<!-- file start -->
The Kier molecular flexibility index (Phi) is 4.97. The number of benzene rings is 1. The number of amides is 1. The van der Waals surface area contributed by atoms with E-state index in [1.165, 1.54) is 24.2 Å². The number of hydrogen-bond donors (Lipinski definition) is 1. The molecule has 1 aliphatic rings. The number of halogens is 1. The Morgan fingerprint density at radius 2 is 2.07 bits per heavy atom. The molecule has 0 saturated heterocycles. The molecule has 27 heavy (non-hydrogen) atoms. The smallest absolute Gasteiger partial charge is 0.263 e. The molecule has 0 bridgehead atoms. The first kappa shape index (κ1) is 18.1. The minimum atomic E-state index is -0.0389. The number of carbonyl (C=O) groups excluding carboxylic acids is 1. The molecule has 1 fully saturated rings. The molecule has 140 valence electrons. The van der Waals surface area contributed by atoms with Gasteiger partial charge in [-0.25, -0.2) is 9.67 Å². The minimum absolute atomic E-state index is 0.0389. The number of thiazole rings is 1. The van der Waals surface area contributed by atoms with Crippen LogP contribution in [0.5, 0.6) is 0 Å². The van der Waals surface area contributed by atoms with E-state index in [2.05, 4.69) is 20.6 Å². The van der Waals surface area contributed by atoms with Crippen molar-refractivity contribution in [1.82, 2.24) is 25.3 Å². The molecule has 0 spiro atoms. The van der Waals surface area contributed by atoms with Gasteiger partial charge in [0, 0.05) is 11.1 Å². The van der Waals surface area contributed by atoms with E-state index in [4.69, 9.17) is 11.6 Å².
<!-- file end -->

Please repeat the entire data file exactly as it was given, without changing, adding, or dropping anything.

The Kier molecular flexibility index (Phi) is 4.97. The number of benzene rings is 1. The number of amides is 1. The van der Waals surface area contributed by atoms with E-state index in [1.165, 1.54) is 24.2 Å². The number of hydrogen-bond donors (Lipinski definition) is 1. The molecule has 1 aliphatic rings. The number of halogens is 1. The Morgan fingerprint density at radius 2 is 2.07 bits per heavy atom. The molecule has 0 saturated heterocycles. The molecule has 27 heavy (non-hydrogen) atoms. The smallest absolute Gasteiger partial charge is 0.263 e. The molecule has 0 bridgehead atoms. The first kappa shape index (κ1) is 18.1. The minimum atomic E-state index is -0.0389. The number of carbonyl (C=O) groups excluding carboxylic acids is 1. The molecule has 1 fully saturated rings. The molecule has 140 valence electrons. The van der Waals surface area contributed by atoms with Gasteiger partial charge in [-0.25, -0.2) is 9.67 Å². The minimum absolute atomic E-state index is 0.0389. The number of thiazole rings is 1. The van der Waals surface area contributed by atoms with Crippen LogP contribution in [0.5, 0.6) is 0 Å². The van der Waals surface area contributed by atoms with E-state index in [2.05, 4.69) is 20.6 Å². The van der Waals surface area contributed by atoms with Crippen molar-refractivity contribution in [1.82, 2.24) is 25.3 Å². The molecule has 0 spiro atoms. The van der Waals surface area contributed by atoms with Gasteiger partial charge in [0, 0.05) is 11.1 Å². The van der Waals surface area contributed by atoms with E-state index in [4.69, 9.17) is 11.6 Å².